“Patience” and “foresight” are the words that we must remember in the more than colossal work that Joe Sakic and his close guard have managed to complete. With this victory, the Colorado Avalanche managed to dethrone the reigning Stanley Cup champions of the last two seasons, the Tampa Bay Lightning.
Driven by a thirst to learn how to master the day-to-day running of the hockey operations of one of the 32 organizations in the National Hockey League, Joe Sakic has done an extraordinary job. He has continued to progress steadily and has managed to establish a new organizational culture, despite the many turmoil of recent years. This former NHL star has clearly found her new chair.
Criticized in the line of duty on some occasions (which is legitimate in this sporting business), whether it is a lack of playoffs (in three of the last eight seasons), some quick eliminations in the playoffs, some transactions completed or not or from the trust given to a goalkeeper greatly overlooked by many (Darcy Kuemper) or even to his current manager, Jared Bednar, let’s say that Sakic has overcome his share of adversity.
The Avalanche have been built on a series of good draft picks and some good swaps, all after some tough seasons. Sakic has built his squad based on speed of play, an upgraded squad-level defensive card more focused on offensive skills and bold, highly skilled attackers. These are just a few examples of this visionary aspect of Sakic.
As general manager, you are called upon to take the right steps at the right time in search of missing links and good complements in order to build good depth to achieve the ultimate goal.
Without taking anything away from the protagonists of the scene, the players, we still have to give the hat to the hockey man who represents Joe Sakic, who is far from being a person in search of recognition.
Ultimately, it’s all about teamwork and a partnership developed with every member of the organization. The 52-year-old GM will have managed by this time to convince everyone to adhere to his view of things, where many others have failed in recent years elsewhere in the NHL.
The 2021-2022 edition of Avalanche, on paper and on ice, has the real potential to repeat the feat in future years, despite some challenges on the horizon. One of these challenges will be the fact that some players will be able to benefit from full autonomy in a few days and will most likely try to improve their current situation … a situation that will be interesting to follow!
Daniel Alfredsson: “Deserved honor and recognition”!
While the light seems to point more and more towards the end of the tunnel for the Ottawa Senators, with the possibility of a new amphitheater in the center of the nation’s capital (although there are still several elements to be finalized before the stage) and with an increasingly competitive team , Monday other good news hit the organization.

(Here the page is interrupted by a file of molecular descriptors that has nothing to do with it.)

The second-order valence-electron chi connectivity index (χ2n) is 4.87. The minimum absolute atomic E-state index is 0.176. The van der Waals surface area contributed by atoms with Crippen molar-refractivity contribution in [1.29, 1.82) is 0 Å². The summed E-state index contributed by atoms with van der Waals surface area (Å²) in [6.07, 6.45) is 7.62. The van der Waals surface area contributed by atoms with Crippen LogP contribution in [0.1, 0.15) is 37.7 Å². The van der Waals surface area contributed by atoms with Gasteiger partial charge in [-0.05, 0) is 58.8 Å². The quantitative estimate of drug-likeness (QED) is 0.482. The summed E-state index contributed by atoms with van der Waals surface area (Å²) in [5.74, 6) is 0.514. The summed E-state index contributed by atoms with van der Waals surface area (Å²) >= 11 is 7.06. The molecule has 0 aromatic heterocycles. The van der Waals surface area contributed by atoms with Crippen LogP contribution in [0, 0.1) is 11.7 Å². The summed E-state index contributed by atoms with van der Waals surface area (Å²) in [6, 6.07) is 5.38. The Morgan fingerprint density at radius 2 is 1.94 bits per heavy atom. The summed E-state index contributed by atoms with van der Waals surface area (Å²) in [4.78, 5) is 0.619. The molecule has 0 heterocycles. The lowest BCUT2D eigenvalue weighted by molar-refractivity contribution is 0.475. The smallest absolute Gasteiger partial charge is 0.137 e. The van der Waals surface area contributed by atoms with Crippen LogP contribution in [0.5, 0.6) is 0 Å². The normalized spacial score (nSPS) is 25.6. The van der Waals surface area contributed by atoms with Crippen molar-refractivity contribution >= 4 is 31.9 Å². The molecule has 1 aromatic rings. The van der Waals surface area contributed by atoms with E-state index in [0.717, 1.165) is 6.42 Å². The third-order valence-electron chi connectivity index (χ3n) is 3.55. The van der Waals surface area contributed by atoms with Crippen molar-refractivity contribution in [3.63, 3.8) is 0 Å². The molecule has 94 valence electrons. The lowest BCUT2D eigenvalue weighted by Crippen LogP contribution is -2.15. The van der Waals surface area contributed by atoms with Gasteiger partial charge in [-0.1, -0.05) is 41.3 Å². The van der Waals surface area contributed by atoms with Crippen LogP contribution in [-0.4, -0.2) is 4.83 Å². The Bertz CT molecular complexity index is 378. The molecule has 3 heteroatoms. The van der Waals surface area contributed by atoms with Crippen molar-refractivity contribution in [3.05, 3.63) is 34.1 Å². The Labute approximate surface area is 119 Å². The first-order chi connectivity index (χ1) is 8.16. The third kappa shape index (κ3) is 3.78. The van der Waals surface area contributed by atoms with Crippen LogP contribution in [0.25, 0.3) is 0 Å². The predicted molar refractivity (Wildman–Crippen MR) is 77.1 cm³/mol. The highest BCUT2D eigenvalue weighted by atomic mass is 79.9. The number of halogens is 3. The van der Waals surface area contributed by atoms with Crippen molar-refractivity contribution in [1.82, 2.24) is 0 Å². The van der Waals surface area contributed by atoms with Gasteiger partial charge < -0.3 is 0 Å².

Mr. Daniel Alfredsson’s entry into the National Hockey League Hall of Fame this November has special prestige for this organization since his return to the major leagues.
Alfi marked the small history of the Ottawa team in a more than positive way. Beyond his personal statistics, his commitment and his sense of belonging to the community, the Swede deserves this recognition in the highest degree.
One of the first warriors and rivals, lover of pressure and fuel, Alfi it has always been a source of inspiration for many young and old. An athlete (not just a hockey player) who dared to go off the beaten track to explore an unknown, or almost difficult to access environment, namely that of the National Hockey League, and who succeeded brilliantly.
Alfredsson managed to cultivate his difference, like other players from Sweden and the Scandinavian countries. He has adapted his level of play to that of North American-sized tracks, as many others have done over time.
The former captain of the Ottawa Senators marked his time in the big leagues, among other things, with his high level of competitiveness and above all his great strength of character in the face of adversity.
He knew how to marry water and fire during playoff fights, especially against the sworn enemies that the Toronto Maple Leafs could represent. This testifies to his great ability to adapt to the North American style of play, in what could be called the good years of “old school hockey”.
Having been assigned to cover the Senators as an analyst since the early 2000s, and having had the opportunity to work alongside and see this exceptional man, a gentleman on all levels, at work, I can confirm that the honor of having named Alfredsson, this great athlete and man, into the NHL Hall of Fame is well deserved.
Congratulations Mr. Alfredsson!